Most undergraduate students will need to apply with a cosigner (usually a parent) to qualify. Once you qualify, you can typically borrow as much as you need to pay for school.

Like with PLUS loans, private lenders will usually subtract any financial aid you already received before covering your remaining cost of attendance.

Interest rate

When you borrow a student loan, you agree to pay back the amount you borrowed, plus any interest that accrues. With the exception of subsidized loans, interest starts racking up from day one.

Federal loans come with fixed interest rates that are set by Congress each year. Your interest rate will remain the same over the life of your loan.

Private student loans, on the other hand, can come with fixed or variable interest rates. You can usually choose which rate type you prefer. Variable rates often start lower than fixed ones, but they run the risk of increasing over time.

When selecting a private student loan, compare offers from a few different lenders to find the lowest rate for you. By shopping around, you can find the loan that provides you with the lowest long-term costs of borrowing.

Loan term

The final factor that goes into this student loan calculator is your loan term, which is the number of years it will take you to repay your loan.

Federal student loans are automatically placed on a standard 10-year term with fixed monthly payments. If you need to adjust payments, you could do so on a graduated plan, extended plan or income-driven repayment plan. These federal plans come with terms that range from 10 to 25 years.

Private loans are not eligible for federal repayment plans. Most lenders will let you choose a term of five to 20 years when you borrow.

What can a student loan calculator do?

Your loan balance, interest rate and loan term can dramatically impact the overall costs of your loan.

If you opt for a short loan term, you'll be dealing with higher monthly payments, but you'll get out of debt faster and pay less interest. A longer term, on the other hand, can lower your monthly payments. However, it means you'll be in debt longer and pay more interest overall.

Use this student loan calculator to see exactly how much you will spend or save with different loan terms. If you can afford to speed up repayment, you can make extra payments on your student loans at any time without penalty. (Just make sure those extra payments are applied correctly.)

You might also consider refinancing your student loans for new terms and lower rates. Refinancing your debt has the potential to save you money, but be cautious about refinancing federal loans, as it turns them private and makes them ineligible for federal plans and programs.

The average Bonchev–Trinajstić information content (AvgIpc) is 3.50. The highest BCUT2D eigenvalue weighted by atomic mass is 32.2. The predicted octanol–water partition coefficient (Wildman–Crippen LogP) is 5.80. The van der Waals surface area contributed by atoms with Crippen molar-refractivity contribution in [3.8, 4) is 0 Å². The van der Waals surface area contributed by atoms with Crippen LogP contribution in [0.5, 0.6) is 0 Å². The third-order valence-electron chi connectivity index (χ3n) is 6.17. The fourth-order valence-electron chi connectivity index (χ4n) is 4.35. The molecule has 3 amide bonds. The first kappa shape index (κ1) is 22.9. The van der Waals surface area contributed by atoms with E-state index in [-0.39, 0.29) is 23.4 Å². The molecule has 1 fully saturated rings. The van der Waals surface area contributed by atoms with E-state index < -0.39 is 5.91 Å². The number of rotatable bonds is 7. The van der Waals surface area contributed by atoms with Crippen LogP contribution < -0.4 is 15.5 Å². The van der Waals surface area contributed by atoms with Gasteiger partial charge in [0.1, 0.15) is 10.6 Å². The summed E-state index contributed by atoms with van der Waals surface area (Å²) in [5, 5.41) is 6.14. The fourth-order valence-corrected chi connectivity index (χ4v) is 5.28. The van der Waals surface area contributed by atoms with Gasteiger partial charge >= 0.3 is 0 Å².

Where can I find more student loan resources?

The world of student loans can be confusing to navigate. Use these resources to learn more about your options and make informed decisions about paying for school:

Although private student loans typically include a six-month grace period, their repayment protections aren’t generally as robust as the safety net available with federal loans. Government-offered perks like income-driven repayment, deferment and forbearance, and certain loan forgiveness programs are either difficult to access or nonexistent among private lenders.

Because private student loans include fewer safeguards, they most often supplement — but rarely replace — federal loans. If borrowing one is right for you, it’s wise to check your eligibility and possible terms with at least a few of the best private lenders listed on our site.

As you shop around, go beyond interest rates to ensure you’re matched with the best overall loan for your situation. You might prioritize an online company that provides economic hardship forbearance, for example, to protect your finances in repayment. Lenders could also stand out for their discounts and perks, cosigner release policy or customer service, among other factors.

When seeking a private student loan, minimize any harm to your credit report by submitting applications within 30 days and prioritizing lenders that offer a soft credit check. This way, you can learn about your eligibility and potential interest rate while keeping your (and your cosigner’s) credit in tiptop shape.

To fully understand private student loans before opting to borrow, explore the following FAQs:

When should I consider applying for private student loans?

Before resorting to student debt, apply for scholarships and grants, tap college savings and increase your income, perhaps with a side hustle. Completing the Free Application for Federal Student Aid (FAFSA) is essential, as it’s the gateway to government grants, work-study programs and loans aid, as well as private scholarships and grants from your state.

If these strategies aren’t enough to fund your education, then you should turn to student loans. But it’s generally advisable to rely on federal student loans first before taking private loans. Funded by the Department of Education, federal loans include greater repayment protections. On the other hand, a private student loan could help you bridge any gaps in your cost of attendance once you’ve maxed out your federal loan allotment.

What can private student loans be used for?

Like federal loans, private student loans can be applied toward education-related expenses, including (but not limited to) tuition and school fees. You might also use private loan money to help cover secondary but significant expenses.

Do’s Don’ts
Tuition and fees Travel
Room and board Clothes
Textbooks Eating out
A computer Down payment on a home